By resorting to the analytical integrated accounts framework, this paper investigates the relationship between economic and financial imbalances during the recent economic and financial cycle in Lithuania. There is clear evidence from the financial accounts data that there was a pronounced expansion of balance sheets of institutional sectors during the phase of the economic upturn, whereas the economic downturn was essentially a balance-sheet recession characterised by contracting private sector balance sheets and the reversal in credit flows and monetary dynamics. The boom-and-bust cycle was strongly associated with exuberant bank lending during the boom years, followed by a sudden reversal of lending conditions and the subsequent repatriation of debt financing by foreign banks.
The Lithuanian experience also confirms that strong credit and asset price boom accompanied by economic imbalances, and debt financing of current account deficits in particular, is a potentially risky mix of economic conditions. The policy response to crisis was a market-imposed austerity but nevertheless there was a sharp rise in public debt, essentially offsetting deleveraging in the private sector. The effective replacement of growth of private sector debt with a rapid accumulation of public debt was a very important stabilising factor.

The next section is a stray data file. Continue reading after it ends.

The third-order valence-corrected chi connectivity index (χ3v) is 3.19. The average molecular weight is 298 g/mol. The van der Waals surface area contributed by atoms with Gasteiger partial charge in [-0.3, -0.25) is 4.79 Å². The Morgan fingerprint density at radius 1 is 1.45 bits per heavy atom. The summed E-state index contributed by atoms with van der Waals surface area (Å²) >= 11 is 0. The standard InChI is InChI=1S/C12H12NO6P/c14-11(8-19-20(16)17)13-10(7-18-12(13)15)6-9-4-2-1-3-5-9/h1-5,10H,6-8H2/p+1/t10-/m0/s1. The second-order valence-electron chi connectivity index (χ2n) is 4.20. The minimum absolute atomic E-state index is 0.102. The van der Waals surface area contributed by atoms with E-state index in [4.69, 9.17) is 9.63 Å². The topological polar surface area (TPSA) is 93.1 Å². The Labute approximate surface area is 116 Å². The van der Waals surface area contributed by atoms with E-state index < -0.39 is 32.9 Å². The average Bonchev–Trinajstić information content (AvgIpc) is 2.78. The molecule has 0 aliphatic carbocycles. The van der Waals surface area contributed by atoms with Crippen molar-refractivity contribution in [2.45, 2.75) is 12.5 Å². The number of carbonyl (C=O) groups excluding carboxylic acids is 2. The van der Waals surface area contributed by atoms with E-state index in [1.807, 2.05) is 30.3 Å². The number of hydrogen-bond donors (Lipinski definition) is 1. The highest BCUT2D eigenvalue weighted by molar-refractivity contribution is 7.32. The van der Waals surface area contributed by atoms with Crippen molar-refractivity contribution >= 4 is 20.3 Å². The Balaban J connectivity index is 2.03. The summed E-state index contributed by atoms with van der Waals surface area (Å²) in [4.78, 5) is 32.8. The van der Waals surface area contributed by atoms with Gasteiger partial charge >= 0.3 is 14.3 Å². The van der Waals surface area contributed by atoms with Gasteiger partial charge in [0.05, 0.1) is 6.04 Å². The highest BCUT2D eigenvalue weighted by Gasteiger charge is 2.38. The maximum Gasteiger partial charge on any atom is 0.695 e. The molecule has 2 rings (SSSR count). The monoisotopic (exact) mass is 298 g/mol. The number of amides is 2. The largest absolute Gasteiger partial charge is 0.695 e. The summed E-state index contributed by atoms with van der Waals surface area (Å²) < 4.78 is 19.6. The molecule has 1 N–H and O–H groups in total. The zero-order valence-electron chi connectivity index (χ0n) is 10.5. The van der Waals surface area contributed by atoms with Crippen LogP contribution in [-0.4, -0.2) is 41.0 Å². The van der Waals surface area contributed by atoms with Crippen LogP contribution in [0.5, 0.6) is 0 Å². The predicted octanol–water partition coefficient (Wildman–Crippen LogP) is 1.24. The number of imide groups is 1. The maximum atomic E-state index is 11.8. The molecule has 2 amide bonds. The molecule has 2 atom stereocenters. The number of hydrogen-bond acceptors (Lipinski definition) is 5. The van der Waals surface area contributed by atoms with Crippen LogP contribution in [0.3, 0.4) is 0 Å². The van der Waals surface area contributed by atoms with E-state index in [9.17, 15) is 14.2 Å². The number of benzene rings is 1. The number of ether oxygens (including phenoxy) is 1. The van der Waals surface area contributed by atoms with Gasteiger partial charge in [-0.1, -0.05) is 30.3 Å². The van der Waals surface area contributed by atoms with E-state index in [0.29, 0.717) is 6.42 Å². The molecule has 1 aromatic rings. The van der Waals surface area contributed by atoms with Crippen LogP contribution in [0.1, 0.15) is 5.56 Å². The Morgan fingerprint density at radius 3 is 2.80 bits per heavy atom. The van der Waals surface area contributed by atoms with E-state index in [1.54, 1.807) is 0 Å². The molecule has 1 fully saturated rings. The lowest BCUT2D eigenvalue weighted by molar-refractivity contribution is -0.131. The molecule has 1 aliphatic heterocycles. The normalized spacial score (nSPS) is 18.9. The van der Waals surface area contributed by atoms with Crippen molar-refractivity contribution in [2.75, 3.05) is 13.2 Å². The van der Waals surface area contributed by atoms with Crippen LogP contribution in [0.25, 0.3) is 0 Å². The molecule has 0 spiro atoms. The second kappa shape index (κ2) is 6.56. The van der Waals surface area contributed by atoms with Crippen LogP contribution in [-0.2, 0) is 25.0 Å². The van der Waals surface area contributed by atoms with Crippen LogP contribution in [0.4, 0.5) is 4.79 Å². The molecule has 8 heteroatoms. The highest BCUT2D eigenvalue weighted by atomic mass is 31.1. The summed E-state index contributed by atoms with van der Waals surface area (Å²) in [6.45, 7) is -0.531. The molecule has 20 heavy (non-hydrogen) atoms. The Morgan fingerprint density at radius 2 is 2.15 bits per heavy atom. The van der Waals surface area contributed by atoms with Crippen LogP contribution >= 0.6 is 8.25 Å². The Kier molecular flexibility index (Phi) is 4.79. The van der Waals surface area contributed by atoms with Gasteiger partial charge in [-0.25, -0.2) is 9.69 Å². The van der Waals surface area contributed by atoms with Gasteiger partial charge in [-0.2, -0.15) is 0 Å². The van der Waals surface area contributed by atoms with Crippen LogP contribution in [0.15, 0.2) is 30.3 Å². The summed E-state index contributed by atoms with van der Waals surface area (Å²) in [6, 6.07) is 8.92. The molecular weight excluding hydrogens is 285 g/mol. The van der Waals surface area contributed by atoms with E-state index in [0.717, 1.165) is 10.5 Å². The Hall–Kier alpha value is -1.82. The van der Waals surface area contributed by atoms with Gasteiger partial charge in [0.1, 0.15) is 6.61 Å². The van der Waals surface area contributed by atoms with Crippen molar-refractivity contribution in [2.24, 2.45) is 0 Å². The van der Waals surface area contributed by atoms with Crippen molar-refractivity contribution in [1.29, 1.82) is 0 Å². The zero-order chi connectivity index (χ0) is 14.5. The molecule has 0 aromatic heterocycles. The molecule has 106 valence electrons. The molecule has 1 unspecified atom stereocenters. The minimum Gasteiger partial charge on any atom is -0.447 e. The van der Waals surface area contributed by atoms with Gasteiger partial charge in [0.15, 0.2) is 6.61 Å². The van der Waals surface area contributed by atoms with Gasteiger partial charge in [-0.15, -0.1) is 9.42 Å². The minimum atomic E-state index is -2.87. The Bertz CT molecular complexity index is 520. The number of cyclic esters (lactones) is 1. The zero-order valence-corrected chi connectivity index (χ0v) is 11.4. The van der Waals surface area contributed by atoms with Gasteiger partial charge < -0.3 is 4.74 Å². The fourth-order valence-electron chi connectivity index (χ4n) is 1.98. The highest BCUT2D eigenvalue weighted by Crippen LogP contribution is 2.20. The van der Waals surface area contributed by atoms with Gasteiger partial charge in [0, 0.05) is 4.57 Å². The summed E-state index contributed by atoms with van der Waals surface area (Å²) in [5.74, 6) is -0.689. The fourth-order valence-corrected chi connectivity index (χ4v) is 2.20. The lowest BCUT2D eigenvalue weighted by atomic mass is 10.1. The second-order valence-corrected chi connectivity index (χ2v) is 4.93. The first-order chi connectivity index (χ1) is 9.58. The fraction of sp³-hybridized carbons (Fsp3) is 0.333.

Certain characteristics of bank credit (namely, its partial self-financing) imply that under some conditions economic stabilisation could have been achieved through domestic financing. However, the government had to resort to foreign financing, which was rather costly. During the crisis the monetary dynamics was driven by government borrowing from abroad, stepped up capital transfers from abroad and positive current account adjustments, all of which allowed foreign parent banks to withdraw debt financing and replace it with domestic deposit financing.
The views expressed are those of the author(s) and do not necessarily represent those of the Bank of Lithuania.